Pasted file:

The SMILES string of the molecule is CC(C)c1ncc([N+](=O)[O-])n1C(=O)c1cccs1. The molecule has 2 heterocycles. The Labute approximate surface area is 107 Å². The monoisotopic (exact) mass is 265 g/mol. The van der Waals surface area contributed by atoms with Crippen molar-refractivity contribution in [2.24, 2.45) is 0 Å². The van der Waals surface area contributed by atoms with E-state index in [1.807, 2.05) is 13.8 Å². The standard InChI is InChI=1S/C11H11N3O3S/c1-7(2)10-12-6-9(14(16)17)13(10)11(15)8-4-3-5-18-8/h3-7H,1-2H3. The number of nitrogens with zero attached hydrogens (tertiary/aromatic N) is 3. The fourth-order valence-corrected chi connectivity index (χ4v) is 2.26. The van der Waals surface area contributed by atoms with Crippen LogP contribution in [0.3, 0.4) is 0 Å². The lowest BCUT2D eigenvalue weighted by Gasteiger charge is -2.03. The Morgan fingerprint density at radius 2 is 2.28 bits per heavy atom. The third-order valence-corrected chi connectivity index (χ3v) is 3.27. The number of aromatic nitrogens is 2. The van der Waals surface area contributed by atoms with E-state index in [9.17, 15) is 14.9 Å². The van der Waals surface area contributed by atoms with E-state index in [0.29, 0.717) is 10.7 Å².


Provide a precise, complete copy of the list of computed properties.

The SMILES string of the molecule is CC(C)c1ncc([N+](=O)[O-])n1C(=O)c1cccs1. The molecule has 2 heterocycles. The Labute approximate surface area is 107 Å². The monoisotopic (exact) mass is 265 g/mol. The van der Waals surface area contributed by atoms with Crippen molar-refractivity contribution in [2.24, 2.45) is 0 Å². The van der Waals surface area contributed by atoms with E-state index in [1.807, 2.05) is 13.8 Å². The standard InChI is InChI=1S/C11H11N3O3S/c1-7(2)10-12-6-9(14(16)17)13(10)11(15)8-4-3-5-18-8/h3-7H,1-2H3. The number of nitrogens with zero attached hydrogens (tertiary/aromatic N) is 3. The fourth-order valence-corrected chi connectivity index (χ4v) is 2.26. The van der Waals surface area contributed by atoms with Crippen LogP contribution in [0.3, 0.4) is 0 Å². The lowest BCUT2D eigenvalue weighted by Gasteiger charge is -2.03. The Morgan fingerprint density at radius 2 is 2.28 bits per heavy atom. The third-order valence-corrected chi connectivity index (χ3v) is 3.27. The number of aromatic nitrogens is 2. The van der Waals surface area contributed by atoms with E-state index in [9.17, 15) is 14.9 Å². The van der Waals surface area contributed by atoms with E-state index in [0.29, 0.717) is 10.7 Å².